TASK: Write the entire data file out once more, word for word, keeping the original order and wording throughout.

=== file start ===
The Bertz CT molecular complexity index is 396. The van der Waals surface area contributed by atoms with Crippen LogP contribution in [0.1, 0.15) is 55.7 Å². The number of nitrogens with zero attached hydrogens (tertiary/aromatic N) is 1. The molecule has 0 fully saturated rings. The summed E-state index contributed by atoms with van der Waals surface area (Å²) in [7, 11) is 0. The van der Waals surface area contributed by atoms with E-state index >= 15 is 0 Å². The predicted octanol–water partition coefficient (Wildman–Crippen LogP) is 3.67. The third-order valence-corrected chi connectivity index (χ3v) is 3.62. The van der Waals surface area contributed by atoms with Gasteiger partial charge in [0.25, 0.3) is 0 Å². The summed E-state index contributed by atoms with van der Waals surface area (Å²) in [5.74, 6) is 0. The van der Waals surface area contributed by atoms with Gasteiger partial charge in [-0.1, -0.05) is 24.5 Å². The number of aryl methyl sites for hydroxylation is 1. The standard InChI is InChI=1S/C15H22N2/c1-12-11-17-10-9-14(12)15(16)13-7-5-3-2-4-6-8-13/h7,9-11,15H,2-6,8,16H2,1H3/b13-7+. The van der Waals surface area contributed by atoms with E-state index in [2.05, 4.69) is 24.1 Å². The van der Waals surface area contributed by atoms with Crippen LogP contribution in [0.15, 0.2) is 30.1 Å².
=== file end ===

The Bertz CT molecular complexity index is 396. The van der Waals surface area contributed by atoms with Crippen LogP contribution in [0.1, 0.15) is 55.7 Å². The number of nitrogens with zero attached hydrogens (tertiary/aromatic N) is 1. The molecule has 0 fully saturated rings. The summed E-state index contributed by atoms with van der Waals surface area (Å²) in [7, 11) is 0. The van der Waals surface area contributed by atoms with E-state index >= 15 is 0 Å². The predicted octanol–water partition coefficient (Wildman–Crippen LogP) is 3.67. The third-order valence-corrected chi connectivity index (χ3v) is 3.62. The van der Waals surface area contributed by atoms with Gasteiger partial charge in [0.25, 0.3) is 0 Å². The summed E-state index contributed by atoms with van der Waals surface area (Å²) in [5.74, 6) is 0. The van der Waals surface area contributed by atoms with Gasteiger partial charge in [-0.1, -0.05) is 24.5 Å². The number of aryl methyl sites for hydroxylation is 1. The standard InChI is InChI=1S/C15H22N2/c1-12-11-17-10-9-14(12)15(16)13-7-5-3-2-4-6-8-13/h7,9-11,15H,2-6,8,16H2,1H3/b13-7+. The van der Waals surface area contributed by atoms with E-state index in [2.05, 4.69) is 24.1 Å². The van der Waals surface area contributed by atoms with Crippen LogP contribution in [0.15, 0.2) is 30.1 Å².